History - The First Hundred Years

Moose Jaw was incorporated as a community on February 13, 1884 under the guidance of Mayor Ross. At a town council meeting on May 12, 1884, Council looked over two applications for town constable. One was submitted by James Flynn and the other by J. M. Simmington. Simmington received the job on a trial basis at a rate of pay of fifty dollars per month. Flynn lost out in the competition even though he boasted about being a jailor from Winnipeg and that he owned a revolver, handcuffs, and a rope that had been serviced. Soon after, the temporary position became full time, combining the duties of town constable with those of license inspector.

That same year in June, Town Council recommended that they purchase the handcuffs and baton from Flynn for $7.50.

On March 14, 1898 council appointed W. M. Lambert as a policeman for the town of Moose Jaw. On May 9, 1898 John H. Parry was appointed by town council as policeman and tax collector.

In 1899, council fired the easygoing Inspector and hired O. H. Sackrider to keep tabs on the local drunks. Sackrider did his job so well that the town had to acquire a proper lockup for the prisoners. The basement of the town hall was converted for this purpose. Sackrider also doubled as the Chief of the volunteer fire brigade.

In 1904 City Hall doubled as the police station and was situated on the Southeast corner of Fairford and 1st Avenue N.W.

Moose Jaw became a city on November 1903 and had a Chief of Police by the name of W. A. M. Fox. At that time the department was made up of three patrol sergeants, fifteen constables and one matron.

One of the main concerns in 1905 was to "get rid of the houses of ill fame in the parks." The Chief of Police hired to accomplish this task was Walter Palmer Johnson. He took on the challenge on September 5, 1905 and according to history, turned the police into a well-organized force. Johnson performed this capacity for over 20 years and continued to keep the force disciplined and organized during Moose Jaw's infamous Red Light Days. The Red Light Days were a result of the CPR moving its divisional headquarters from Regina to Moose Jaw. Later the Soo Line also came in from Minneapolis. This influx of activity caused gambling, drunkenness, and houses of "ill manner". Police work involved keeping this activity confined to River Street. Police were constantly breaking up fights between CPR and SOO Line people. Many Reginians would make the round trip on the CPR for $1.00 to take part in the festivities of our famous River Street. Many people thought Regina did not need a Red Light District because Moose Jaw was so easily accessible.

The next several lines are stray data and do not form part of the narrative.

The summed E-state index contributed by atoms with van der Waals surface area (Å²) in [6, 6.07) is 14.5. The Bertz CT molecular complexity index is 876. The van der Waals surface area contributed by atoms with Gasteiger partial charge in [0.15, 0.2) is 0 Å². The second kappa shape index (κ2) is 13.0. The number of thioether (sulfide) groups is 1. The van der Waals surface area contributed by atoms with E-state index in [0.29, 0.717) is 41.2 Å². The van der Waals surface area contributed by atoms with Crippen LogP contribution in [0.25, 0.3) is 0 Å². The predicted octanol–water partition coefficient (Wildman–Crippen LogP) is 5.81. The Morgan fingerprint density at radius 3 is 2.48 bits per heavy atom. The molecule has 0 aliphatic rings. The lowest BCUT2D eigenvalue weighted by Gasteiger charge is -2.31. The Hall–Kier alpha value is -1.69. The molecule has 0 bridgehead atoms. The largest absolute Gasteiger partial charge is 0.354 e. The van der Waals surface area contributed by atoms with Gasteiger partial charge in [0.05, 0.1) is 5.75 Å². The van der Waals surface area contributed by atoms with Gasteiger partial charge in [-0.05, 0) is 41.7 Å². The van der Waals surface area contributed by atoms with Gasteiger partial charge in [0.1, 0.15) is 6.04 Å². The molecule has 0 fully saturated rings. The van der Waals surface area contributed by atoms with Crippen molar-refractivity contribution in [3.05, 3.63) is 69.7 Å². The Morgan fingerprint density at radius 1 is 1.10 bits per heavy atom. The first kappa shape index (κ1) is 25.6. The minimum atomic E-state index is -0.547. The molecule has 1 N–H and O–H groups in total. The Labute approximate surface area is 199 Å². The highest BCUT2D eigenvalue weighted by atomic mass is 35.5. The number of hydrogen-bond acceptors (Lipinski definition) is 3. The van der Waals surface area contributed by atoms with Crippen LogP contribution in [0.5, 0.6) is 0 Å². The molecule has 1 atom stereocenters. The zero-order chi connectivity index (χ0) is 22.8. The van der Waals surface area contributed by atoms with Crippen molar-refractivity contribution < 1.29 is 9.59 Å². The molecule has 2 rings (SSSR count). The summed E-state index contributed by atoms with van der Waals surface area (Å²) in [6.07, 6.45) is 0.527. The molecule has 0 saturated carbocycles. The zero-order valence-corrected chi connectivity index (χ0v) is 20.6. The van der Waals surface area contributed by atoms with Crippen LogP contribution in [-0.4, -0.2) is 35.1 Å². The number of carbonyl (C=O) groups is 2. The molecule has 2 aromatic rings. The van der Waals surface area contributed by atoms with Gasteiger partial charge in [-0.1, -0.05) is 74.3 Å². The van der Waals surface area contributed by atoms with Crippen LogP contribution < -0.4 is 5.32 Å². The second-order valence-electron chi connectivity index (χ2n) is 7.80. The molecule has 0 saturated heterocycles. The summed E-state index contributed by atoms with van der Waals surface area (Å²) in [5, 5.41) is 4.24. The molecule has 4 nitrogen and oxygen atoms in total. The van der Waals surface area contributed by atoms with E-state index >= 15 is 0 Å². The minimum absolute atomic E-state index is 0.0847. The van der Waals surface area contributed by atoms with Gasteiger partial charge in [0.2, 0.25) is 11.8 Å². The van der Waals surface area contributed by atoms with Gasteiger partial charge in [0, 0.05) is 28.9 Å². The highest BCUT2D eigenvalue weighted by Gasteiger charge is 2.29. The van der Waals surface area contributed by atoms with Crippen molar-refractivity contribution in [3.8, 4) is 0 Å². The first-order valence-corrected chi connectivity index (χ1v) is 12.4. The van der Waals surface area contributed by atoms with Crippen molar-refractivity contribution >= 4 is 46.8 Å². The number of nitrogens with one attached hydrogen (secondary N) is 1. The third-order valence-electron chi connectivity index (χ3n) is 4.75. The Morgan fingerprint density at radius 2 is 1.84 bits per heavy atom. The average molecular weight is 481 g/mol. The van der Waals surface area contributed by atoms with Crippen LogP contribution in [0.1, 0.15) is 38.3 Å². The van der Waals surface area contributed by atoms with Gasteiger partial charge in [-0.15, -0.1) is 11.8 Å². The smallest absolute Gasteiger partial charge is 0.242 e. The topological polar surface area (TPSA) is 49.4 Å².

Under Johnson's leadership, the Police Force, as it was then known, developed into a force to be reckoned with. They had one horse and the constable in charge of the horse was a colorful figure named Andy Boland. No parade was started without Boland leading the way. He would do most police work on horse back until his retirement in the 1920s. At this time a motorcycle was added to the fleet of police transportation.

In 1911, the Moose Jaw Police Force purchased its first motorized vehicle. It was a gray Dodge Dart and was purchased at a price of $3000.00. It was used in serving summonses and bringing helpless drunks to the police station. A fellow by the name of H. O. Osmond was hired to drive the car and keep it tuned up.

Around WW1, Moose Jaw police also opened a substation. The substation, which was a shack addition built onto the South Hill Fire house at 270 Iroquois Street West, was staffed by two constables and one sergeant.